Giving a measure of support to California career tech education

150 150 John Guenther

UPDATED Tuesday, August 26 – The California Assembly today sent to the Governor’s desk a measure that calls for options to fix the long-term funding issue of career tech education program in California. The measure, ACR 119, was part of a committment made by Assemblymember Al Muratsuchi, who attended the California Economic Summit in 2013, to look into increasing investment into the programs. 

Friday, August 22 – The state of California’s career technical education (CTE)–and middle-class jobs here–just took step closer to getting a shot in the arm. The state Senate unanimously passed ACR 119, a measure that will give a nudge toward figuring out the long-term funding problem for programs that create middle-class workers. 

In the past 10 years in California, there’s been a decline in funding and enrollment in CTE programs, despite the median wages of workers five years after they received an associate‚Äôs degree in a vocational career being $66,600 compared to $38,500 (PDF) for those with non-vocational associate degrees.

According to the California EDGE Coalition, of the more than 17 million jobs in California, 14 percent of the positions in 2013 are centered on CTE-relevant trades and those jobs are in high demand. 

While there was some support for CTE in the recent state budget, there’s more work to do. Commenting on the CTE system at the California Economic Summit Capitol Day last week, state Senator Carol Liu said, “It’s a mess.”

ACR 119, if ultimately signed by the Governor, would encourage the California Community Colleges Chancellor and a range of CTE-connected groups to create three options for create long-term funding for CTE and present it to the Legislature by April 1, 2015.

Because the measure’s ultimate goal is stable, long-term funding for career-technical education to prepare workers for high-demand fields, the California Forward Action Fund and other groups invested in workforce development endorsed the measure. The California Economic Summit’s Workforce Action Team also is encouraging the state to adopt ‘shared investment’ approach that provides incentive funding for CTE aligned with workforce demand in each of the state’s regions.

We sent the author, Assemblymember Al Muratsuchi, some questions about why he crafted the measure. Here’s what he had to say:

1. It seems like there’s a lot of talk of support for CTE in the Capitol and around the state. Why do you think it fell into a decline in the last decade, whereas other states seem to still value their CTE programs more?

California supports career technical education, but many programs were cut during the Great Recession.  Just a few years ago, our state was struggling with budget deficits of over $40 billion. Now, we are projecting budget surpluses while restoring education funding.  So the overall state budget situation has dramatically improved in the past two years.

However, CTE programs like our high school regional occupation centers and programs are now facing a new challenge.  Last year, the Governor enacted the Local Control Funding Formula and dramatically overhauled how California’s public schools are funded.  While our schools are getting more overall funding, the Governor eliminated the dedicated funding for regional occupation centers and programs.  As a result, these successful CTE programs are at risk of being downsized or shut down.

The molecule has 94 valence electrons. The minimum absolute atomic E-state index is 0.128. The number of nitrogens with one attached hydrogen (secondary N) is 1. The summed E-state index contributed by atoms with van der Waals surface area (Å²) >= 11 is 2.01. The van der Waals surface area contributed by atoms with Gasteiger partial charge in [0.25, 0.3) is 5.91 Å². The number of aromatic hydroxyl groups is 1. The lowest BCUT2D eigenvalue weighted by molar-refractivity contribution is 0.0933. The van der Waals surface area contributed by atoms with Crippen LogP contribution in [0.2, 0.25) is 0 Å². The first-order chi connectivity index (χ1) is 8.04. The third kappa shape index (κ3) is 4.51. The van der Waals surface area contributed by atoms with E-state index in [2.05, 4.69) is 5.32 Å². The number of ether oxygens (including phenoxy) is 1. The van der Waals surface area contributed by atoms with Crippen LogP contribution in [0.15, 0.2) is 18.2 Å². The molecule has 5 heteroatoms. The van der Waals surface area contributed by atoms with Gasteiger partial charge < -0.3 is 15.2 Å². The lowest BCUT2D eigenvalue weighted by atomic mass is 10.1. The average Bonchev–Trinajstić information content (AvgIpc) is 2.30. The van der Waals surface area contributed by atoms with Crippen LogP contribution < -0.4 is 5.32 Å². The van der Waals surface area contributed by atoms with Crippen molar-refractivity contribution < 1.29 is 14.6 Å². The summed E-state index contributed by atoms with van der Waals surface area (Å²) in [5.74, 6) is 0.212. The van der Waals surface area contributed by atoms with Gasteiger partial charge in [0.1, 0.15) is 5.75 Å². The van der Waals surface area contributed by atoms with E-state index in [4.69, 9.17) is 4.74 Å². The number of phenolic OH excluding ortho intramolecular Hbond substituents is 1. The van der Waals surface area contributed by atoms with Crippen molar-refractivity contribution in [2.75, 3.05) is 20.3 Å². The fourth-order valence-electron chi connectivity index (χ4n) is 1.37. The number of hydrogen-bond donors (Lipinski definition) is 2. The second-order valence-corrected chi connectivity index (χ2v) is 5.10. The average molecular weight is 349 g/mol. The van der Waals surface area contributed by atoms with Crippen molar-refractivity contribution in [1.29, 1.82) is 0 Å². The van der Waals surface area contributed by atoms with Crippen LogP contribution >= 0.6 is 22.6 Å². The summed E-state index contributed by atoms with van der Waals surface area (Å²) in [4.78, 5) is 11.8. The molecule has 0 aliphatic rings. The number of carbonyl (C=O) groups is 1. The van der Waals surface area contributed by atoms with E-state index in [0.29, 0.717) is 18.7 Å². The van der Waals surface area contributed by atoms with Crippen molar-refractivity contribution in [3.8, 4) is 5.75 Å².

As Chair of the Assembly Budget Subcommittee on Education Funding, and as a former trustee of the Southern California Regional Occupational Center in the City of Torrance, I am fighting to save ROCP programs and to strengthen CTE programs statewide.  High school CTE programs have a proven record of engaging students with career pathway-oriented coursework that meet the A-G university requirements and improve high school graduation rates. CTE programs are strongly supported by both business and labor as successful workforce development programs. While the Governor has supported one-time funds such as the Career Pathways Trust funds, we need to make CTE a statewide priority with dedicated, ongoing funding.

2. How does ACR 119 do something different than previous efforts to help the programs?

ACR 119 calls upon the Chancellor of the California Community Colleges to work with educators, industry leaders, and labor to make recommendations to the Legislature on how to strengthen career technical education programs in our state.  It is a call to action as well as a political statement that CTE is a statewide priority.

3. What’s the biggest return-on-investment for California’s regional economies in figuring out this long-term funding issue?

CTE programs prepare our students for the jobs that exist today as well as the jobs of tomorrow.  By bridging the skills gap and investing in our workforce, California’s regional and statewide economies will become more competitive and grow and create more jobs as well as more revenues for education.

According to a recent report by the Centers for Excellence for Labor Market Research, there will be more than 1.3 million job openings projected for California through 2015, with 175,000 jobs in CTE-relevant occupations.  Despite this clear need, the current funding structure for CTE creates a fiscal disincentive to support these relatively higher-cost programs. By addressing the long-term funding challenges, we can ensure that we are investing in our future workforce and providing for our students’ career and educational needs.


John Guenther

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